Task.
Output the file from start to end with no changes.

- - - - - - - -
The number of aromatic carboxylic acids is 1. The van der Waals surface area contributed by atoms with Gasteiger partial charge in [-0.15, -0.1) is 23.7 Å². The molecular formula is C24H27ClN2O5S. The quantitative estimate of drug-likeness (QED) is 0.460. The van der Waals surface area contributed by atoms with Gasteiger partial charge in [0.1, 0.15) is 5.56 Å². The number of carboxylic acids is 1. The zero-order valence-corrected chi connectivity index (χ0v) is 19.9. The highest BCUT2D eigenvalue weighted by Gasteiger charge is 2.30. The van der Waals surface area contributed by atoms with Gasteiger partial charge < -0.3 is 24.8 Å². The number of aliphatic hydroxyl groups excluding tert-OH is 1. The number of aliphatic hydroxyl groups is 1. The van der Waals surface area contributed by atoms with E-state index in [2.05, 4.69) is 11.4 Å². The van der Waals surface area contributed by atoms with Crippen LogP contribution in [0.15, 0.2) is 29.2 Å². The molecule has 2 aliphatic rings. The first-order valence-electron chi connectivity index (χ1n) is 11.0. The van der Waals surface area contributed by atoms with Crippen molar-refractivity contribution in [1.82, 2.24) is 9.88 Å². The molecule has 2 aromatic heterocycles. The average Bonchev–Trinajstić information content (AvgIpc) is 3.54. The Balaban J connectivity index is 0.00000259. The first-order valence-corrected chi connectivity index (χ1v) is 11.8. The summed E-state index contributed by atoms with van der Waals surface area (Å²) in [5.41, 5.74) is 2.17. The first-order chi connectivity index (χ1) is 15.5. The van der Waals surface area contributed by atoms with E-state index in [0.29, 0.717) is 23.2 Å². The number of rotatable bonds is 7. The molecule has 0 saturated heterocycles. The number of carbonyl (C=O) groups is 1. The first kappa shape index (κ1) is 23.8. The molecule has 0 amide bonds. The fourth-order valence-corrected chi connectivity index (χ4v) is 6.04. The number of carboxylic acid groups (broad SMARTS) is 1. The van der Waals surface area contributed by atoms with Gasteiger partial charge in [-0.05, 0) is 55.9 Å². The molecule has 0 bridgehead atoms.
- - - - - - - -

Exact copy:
The number of aromatic carboxylic acids is 1. The van der Waals surface area contributed by atoms with Gasteiger partial charge in [-0.15, -0.1) is 23.7 Å². The molecular formula is C24H27ClN2O5S. The quantitative estimate of drug-likeness (QED) is 0.460. The van der Waals surface area contributed by atoms with Gasteiger partial charge in [0.1, 0.15) is 5.56 Å². The number of carboxylic acids is 1. The zero-order valence-corrected chi connectivity index (χ0v) is 19.9. The highest BCUT2D eigenvalue weighted by Gasteiger charge is 2.30. The van der Waals surface area contributed by atoms with Gasteiger partial charge < -0.3 is 24.8 Å². The number of aliphatic hydroxyl groups excluding tert-OH is 1. The number of aliphatic hydroxyl groups is 1. The van der Waals surface area contributed by atoms with E-state index in [2.05, 4.69) is 11.4 Å². The van der Waals surface area contributed by atoms with Crippen LogP contribution in [0.15, 0.2) is 29.2 Å². The molecule has 2 aliphatic rings. The first-order valence-electron chi connectivity index (χ1n) is 11.0. The van der Waals surface area contributed by atoms with Crippen molar-refractivity contribution in [1.82, 2.24) is 9.88 Å². The molecule has 2 aromatic heterocycles. The average Bonchev–Trinajstić information content (AvgIpc) is 3.54. The Balaban J connectivity index is 0.00000259. The first-order valence-corrected chi connectivity index (χ1v) is 11.8. The summed E-state index contributed by atoms with van der Waals surface area (Å²) in [5.41, 5.74) is 2.17. The first-order chi connectivity index (χ1) is 15.5. The van der Waals surface area contributed by atoms with E-state index in [0.29, 0.717) is 23.2 Å². The number of rotatable bonds is 7. The molecule has 0 saturated heterocycles. The number of carbonyl (C=O) groups is 1. The first kappa shape index (κ1) is 23.8. The molecule has 0 amide bonds. The fourth-order valence-corrected chi connectivity index (χ4v) is 6.04. The number of carboxylic acid groups (broad SMARTS) is 1. The van der Waals surface area contributed by atoms with Gasteiger partial charge in [-0.05, 0) is 55.9 Å². The molecule has 0 bridgehead atoms.